Consider how my Malian colleague recently started up a Skype conversation with me:
[7/13/11 1:51:44 PM] Bylla Baba DICKO: Bjr Zou. À mon avis, tu dois te marier sous peu et commencer à avoir des enfants, c’est mieux. [Mornin' Zou. In my opinion, you should get married soon and start having children. It's for the best.]
[7/13/11 1:52:40 PM] Bylla Baba DICKO: tant qu’on peut, il n’est pas très interessant de laisser à plutard. [If you can, it's not as interesting to leave for later.]
[7/13/11 1:54:20 PM] Bylla Baba DICKO: simple opinion qui n’engage que moi [just my 2c.]
[7/13/11 1:54:37 PM] Max Seunik: Mais j’ai seulement 19 ans ! [But, I'm only 19 years old!]
[7/13/11 1:55:25 PM] Bylla Baba DICKO: il y a des garçons au Mali qui ont des enfants à 17, 18 ans [There are boys in Mali who have children at 17 or 18.]
[7/13/11 2:00:18 PM] Max Seunik: mais, cherchant une femme compatible… ça peut prendre beaucoup de temps, non? [But findin' the right lass takes some time, no?]
[7/13/11 2:00:48 PM] Bylla Baba DICKO: oui, le bon choix est vraiment nécessaire [Yes, making the right choice is truly necessary.]
[7/13/11 2:01:40 PM] Bylla Baba DICKO: car dit on ”Qui se marie à la hate se repend à merveilles”, autant faire le bon choix avant de regretter [As they say, 'those who marry in haste repent in Wonderland', make the right choice before regretting it.]
[7/13/11 2:04:09 PM] Bylla Baba DICKO: une femme que tu connais bien et qui porte les critères de ton choix [A woman you know well, and who fits the criteria of your choosing.]
[7/13/11 2:05:51 PM] Bylla Baba DICKO: ça peut ne pas prendre beaucoup de temps, ça depends du dégré d’affection qui vous anime tous les deux [It doesn't have to take a long time, it all depends on how much affection you have for each other.]
Lucky for me, Malians like Dicko are always more than willing to straighten out my looking-for-the-one worldview. Some days I feel as if my life has transformed into a Malian version of ‘the Bachelor’. Women, especially older women, are visibly delighted when they find out I’m single and ready to mingle. They cluck their tongues, furrow their brows and immediately begin to cycle through a list of their eligible granddaughters – “Hmmm, Aïcha is 17… and her father owns that auto-shop, so the dowry should be good… and she’s a pretty girl! How about it?”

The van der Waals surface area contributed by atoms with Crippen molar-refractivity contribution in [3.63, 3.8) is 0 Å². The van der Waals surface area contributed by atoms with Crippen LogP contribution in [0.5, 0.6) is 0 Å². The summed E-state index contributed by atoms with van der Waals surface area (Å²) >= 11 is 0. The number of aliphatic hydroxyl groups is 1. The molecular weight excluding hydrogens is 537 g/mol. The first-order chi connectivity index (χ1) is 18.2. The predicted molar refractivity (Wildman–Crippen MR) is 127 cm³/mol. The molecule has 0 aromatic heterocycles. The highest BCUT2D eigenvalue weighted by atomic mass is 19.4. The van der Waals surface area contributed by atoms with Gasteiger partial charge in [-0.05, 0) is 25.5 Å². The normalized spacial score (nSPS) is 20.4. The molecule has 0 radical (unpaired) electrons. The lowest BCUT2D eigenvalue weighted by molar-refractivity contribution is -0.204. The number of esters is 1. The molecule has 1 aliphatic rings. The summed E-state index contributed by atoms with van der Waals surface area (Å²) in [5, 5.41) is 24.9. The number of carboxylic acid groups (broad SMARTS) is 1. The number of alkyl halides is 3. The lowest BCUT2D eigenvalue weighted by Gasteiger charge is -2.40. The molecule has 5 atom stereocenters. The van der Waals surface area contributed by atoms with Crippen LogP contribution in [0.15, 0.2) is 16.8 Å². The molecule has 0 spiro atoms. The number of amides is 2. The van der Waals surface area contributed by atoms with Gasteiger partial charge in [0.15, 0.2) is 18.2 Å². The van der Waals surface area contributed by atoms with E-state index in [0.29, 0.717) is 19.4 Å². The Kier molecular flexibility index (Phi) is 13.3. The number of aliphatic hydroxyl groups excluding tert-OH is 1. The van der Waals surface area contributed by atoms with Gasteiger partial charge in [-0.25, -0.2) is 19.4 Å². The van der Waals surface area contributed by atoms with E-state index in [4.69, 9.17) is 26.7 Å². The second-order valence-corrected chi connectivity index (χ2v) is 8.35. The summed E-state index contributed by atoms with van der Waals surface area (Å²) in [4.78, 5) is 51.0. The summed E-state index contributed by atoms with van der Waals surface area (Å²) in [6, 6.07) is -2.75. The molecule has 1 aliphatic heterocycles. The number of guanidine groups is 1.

Sometimes, I like to sit on our roof around sundown with book in hand listening to the mosques fill the sky with their somewhat ominous sounding calls to prayer. Unfortunately, the tightly packed neighbourhood and ubiquitously level roofs make me very visible and somewhat of a spectacle for kids playing on the tops of adjacent homes. “Too-baaa-booo” they chant in unison, “Too-baaa-booooooo!” (or, more recently, upon the discovery of my nationality, “Caaaa-naaaa-dieeeeeen!”).
But I digress… sitting on the roof also helps facilitate conversations with neighbours. One neighbour in particular (Bintou) loves climbing her roof with the express purpose of regaling me with the details of a new marriage prospect. I didn’t take her seriously when I first met her almost a month ago and when she pledged to get me hitched before the end of my stay. I was wrong. Marriage is serious business in Mali – a near constant topic of conversation.
It probably doesn’t help that most Malians seem to think I am upwards of 25. Upon the grand reveal of my actual age to my colleagues some 4 weeks ago, I was forced to fork over my passport in order to confirm that I wasn’t up to some trickery. But the age befuddlement is largely reciprocal. I find that I vastly underestimate the age of Malians – usually by a good 10-15 years.
While I have found the large majority of Bamakois whom I have met to be thoughtful, progressive and up to date on world affairs – there are some cultural institutions like marriage that remain firmly entrenched in tradition. Forced marriage of underage girls from as young as 10 or 11 is still common in many rural areas of the nation, and the law recognizes polygamy as a valid and legitimate practice. A man must choose upon the marriage of his first spouse whether or not he will be polygamous – but after that, the sky’s the limit. (Well, actually, four wives is the limit).
My host-father Moussa, for example, originally signed a certificate of polygamy upon the marriage of his first-wife Myriam. He has since somberly come to the conclusion that “a man can only really give his love and attention to one woman.”
As a foreigner living in Malian society, daily reminders of the cultural differences are often subtle. For instance, advertisements lining l’Avenue de la CDEAO ask passersby: “Avez-vous acheté l’assurance medicale pour votre famille? vos enfants? Votre femme? (Vos femmes?)”
[Have you bought medical insurance for your family? your kids? your wife? (your wives?)"]
And while time is running out for me to fall madly in love with a malienne, elope and try desperately to find some semblance of a white picket fence amongst sand dunes and mango trees – I remain open to the possibility. I guess the next question is: Mom, will you do the flowers?
All the best from Bamako.